And the beat goes on.
Yesterday, the Internal Revenue Service issued the final versions of the forms and instructions that FEHB plans, other health plans and insurers, and employers, including the government, will use to perform the reporting required under Internal Revenue Code Sections 6055 and 6056 of the Internal Revenue Code (as added by the ACA). The 6055 reporting (IRS Form 1095-B) is used by health plans to document plan member compliance with ACA’s individual shared responsibility mandate. The 6056 reporting (Form 1095-C) is used by large employers (50 or more full time employees) to document their compliance with the ACA’s employer shared responsibility mandate. Tim Jost on Health Affairs reviews the final forms and instructions here. OPM created a Section 6056 reporting website yesterday for the benefit of federal agencies. “Agencies need to work with shared service centers and payroll to collect and report on these requirements for the FEHB Program.” The first reports are due early next year for the 2015 reporting year.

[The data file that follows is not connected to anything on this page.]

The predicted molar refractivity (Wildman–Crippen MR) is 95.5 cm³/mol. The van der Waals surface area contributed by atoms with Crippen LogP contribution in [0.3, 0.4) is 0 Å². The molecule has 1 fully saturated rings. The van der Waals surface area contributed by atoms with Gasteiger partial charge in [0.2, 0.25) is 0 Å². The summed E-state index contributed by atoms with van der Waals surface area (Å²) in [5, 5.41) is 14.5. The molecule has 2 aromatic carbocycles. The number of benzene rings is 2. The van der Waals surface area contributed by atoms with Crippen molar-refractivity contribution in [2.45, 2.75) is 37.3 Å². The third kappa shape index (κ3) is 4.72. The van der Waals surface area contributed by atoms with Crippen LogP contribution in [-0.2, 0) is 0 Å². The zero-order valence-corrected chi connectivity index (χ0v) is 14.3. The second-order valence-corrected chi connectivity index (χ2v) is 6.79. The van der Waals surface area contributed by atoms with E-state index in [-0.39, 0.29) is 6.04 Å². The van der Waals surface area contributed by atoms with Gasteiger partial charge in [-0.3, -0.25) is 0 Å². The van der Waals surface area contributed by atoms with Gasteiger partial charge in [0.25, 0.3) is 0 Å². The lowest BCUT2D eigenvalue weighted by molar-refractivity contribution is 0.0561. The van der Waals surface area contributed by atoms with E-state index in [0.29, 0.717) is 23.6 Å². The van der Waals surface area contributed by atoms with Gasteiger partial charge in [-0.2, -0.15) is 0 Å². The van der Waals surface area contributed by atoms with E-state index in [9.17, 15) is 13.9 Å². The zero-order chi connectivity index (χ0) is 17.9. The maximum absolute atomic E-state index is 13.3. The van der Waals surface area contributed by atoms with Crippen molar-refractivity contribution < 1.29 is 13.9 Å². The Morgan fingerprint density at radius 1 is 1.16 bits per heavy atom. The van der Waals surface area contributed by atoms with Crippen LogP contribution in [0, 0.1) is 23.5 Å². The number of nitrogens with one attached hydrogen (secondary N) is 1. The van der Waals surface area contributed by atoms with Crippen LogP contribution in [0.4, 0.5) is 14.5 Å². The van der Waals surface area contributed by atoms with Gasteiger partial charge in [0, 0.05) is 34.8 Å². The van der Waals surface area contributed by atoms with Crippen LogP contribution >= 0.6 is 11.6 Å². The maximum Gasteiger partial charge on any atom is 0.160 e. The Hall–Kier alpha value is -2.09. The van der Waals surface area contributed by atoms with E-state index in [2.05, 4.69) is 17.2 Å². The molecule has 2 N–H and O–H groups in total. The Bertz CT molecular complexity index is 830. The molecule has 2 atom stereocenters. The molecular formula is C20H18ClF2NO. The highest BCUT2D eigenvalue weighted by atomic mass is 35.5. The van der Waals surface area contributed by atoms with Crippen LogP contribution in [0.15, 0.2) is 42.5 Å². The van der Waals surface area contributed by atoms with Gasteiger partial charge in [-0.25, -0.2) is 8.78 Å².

Today, the ACA regulators issued FAQ XXIII on excepted benefits. The regulators are now only XXVI FAQs behind the Superbowl which just hit XLIX. The FEHBlog understands that next year will be Super Bowl 50 (not L) and thereafter the Super Bowls will revert to Roman numerals.When will the ACA regulators catch up?
The Military Times had an article on Congressional hearings held earlier this week on the recent recommendations of the Military Compensation and Retirement Modernization Commission which the FEHBlog discussed last month.
Some lawmakers zeroed in on the commission’s recommendation that the Pentagon eliminate most of Tricare’s health services and move millions of military dependents and retirees into private-sector health care policies similar to those offered to federal civilians.
Rep. Joe Heck, R-Nev., chairman of the personnel panel of the House Armed Services committee, who is also a trained physician, raised concerns about the commission’s claim that Tricare is reimbursing doctors at rates lower than government-run Medicare and fair-market value.
“As a health-care provider for over 30 years, I question that assumption,” Heck said.
That prompted a forceful response several commissioners, including former House member Steve Buyer and retired Adm. Edmund Giambastiani.
Buyer called Tricare “a broken system,” while Giambastiani said Tricare is “in a death spiral.”